Gallup: 62 Percent of Americans Support 2011 Budget Deal

By Matt Cover | April 15, 2011 | 6:49 PM EDT

House Speaker John Boehner (R-Ohio) and Senate Majority Leader Harry Reid (D-Nev.) at the White House on Wednesday, April 6, 2011. (AP photo/Charles Dharapak)

( – Sixty-two percent of Americans support the last-minute 2011 federal spending deal struck by House Speaker John Boehner (R-Ohio), Senate Majority Leader Harry Reid (D-Nev.) and President Barack Obama, according to a Gallup survey.

The compromise would cut $38.5 billion from an estimated $3.6 trillion budget for fiscal year 2011 – about one percent of the entire federal budget.

Majorities of Republicans, Democrats, and Independents favor the deal by strong margins, Gallup found in its April 13 survey. Fifty-eight percent of Republicans joined 60 percent of Independents and 71 percent of Democrats in supporting the budget compromise.

Minorities of each group opposed the deal, with more Republicans opposing it than any other group. In all, only 25 percent of Americans opposed the deal, led by 32 percent of Republicans, 25 percent of Independents, and 18 percent of Democrats.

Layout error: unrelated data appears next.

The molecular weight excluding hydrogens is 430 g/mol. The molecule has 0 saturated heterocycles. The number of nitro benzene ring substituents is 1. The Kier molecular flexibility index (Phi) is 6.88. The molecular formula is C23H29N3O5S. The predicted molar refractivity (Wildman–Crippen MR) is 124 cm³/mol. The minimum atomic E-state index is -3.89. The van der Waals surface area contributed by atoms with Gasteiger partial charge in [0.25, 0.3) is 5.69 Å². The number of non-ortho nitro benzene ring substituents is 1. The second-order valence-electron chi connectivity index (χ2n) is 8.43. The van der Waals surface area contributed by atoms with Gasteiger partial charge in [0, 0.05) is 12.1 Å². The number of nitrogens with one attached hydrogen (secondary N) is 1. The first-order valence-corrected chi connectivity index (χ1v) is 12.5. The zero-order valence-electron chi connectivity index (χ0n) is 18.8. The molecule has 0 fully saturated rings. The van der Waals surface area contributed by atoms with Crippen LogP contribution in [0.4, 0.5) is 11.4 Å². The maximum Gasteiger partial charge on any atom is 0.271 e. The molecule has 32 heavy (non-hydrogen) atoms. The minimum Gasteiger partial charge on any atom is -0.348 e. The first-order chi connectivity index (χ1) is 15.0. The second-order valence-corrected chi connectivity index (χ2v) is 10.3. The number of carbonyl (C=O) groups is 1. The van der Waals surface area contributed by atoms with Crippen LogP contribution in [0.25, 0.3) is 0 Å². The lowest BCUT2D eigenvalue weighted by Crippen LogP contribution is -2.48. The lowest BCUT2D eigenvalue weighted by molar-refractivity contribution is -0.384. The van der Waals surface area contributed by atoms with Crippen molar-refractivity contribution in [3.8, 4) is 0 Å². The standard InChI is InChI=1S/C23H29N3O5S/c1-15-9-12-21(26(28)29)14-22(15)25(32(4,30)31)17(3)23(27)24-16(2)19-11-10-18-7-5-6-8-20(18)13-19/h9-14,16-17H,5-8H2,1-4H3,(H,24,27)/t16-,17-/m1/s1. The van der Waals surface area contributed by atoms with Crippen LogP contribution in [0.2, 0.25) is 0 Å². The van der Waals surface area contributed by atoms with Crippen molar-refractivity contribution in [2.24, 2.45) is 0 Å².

The public was split on which side ultimately won the debate over the deal, however, with a majority saying that the compromise was a win for neither Republicans nor Democrats.

Fifty-six percent of respondents gave political credit to neither party, revealing near-equal shares of Republicans, Democrats, and Independents had reached the same conclusions that neither side had gotten the better of the other in the fight over 2011 spending.

Republicans were more likely to credit their own side with a political victory with 16 percent of Republicans saying the deal represented a GOP victory. Only six percent of Democrats thought their side had won the debate.

Democrats were more likely to say that both sides won, with 24 percent saying the deal was a bipartisan victory, something for which only 19 percent of Independents and 17 percent of Republicans agreed.

The future of GOP-planned spending cuts looked less clear, however, as voters were split on whether further cuts should be made to domestic spending programs. That split was driven largely by independent voters who seem unsure whether the government should continue to cut spending.

Independents split 48 to 44 percent against further domestic spending cuts, indicating that if the GOP plans to push for further spending cuts, as Rep. Paul Ryan’s (R-Wis.) budget does, then the GOP is going to have to work to convince independents of the need for the cuts.

According to the poll, Republicans were overwhelmingly in favor of more spending cuts – splitting 64 to 31 percent – and Democrats were heavily against them, splitting 60 to 31 percent.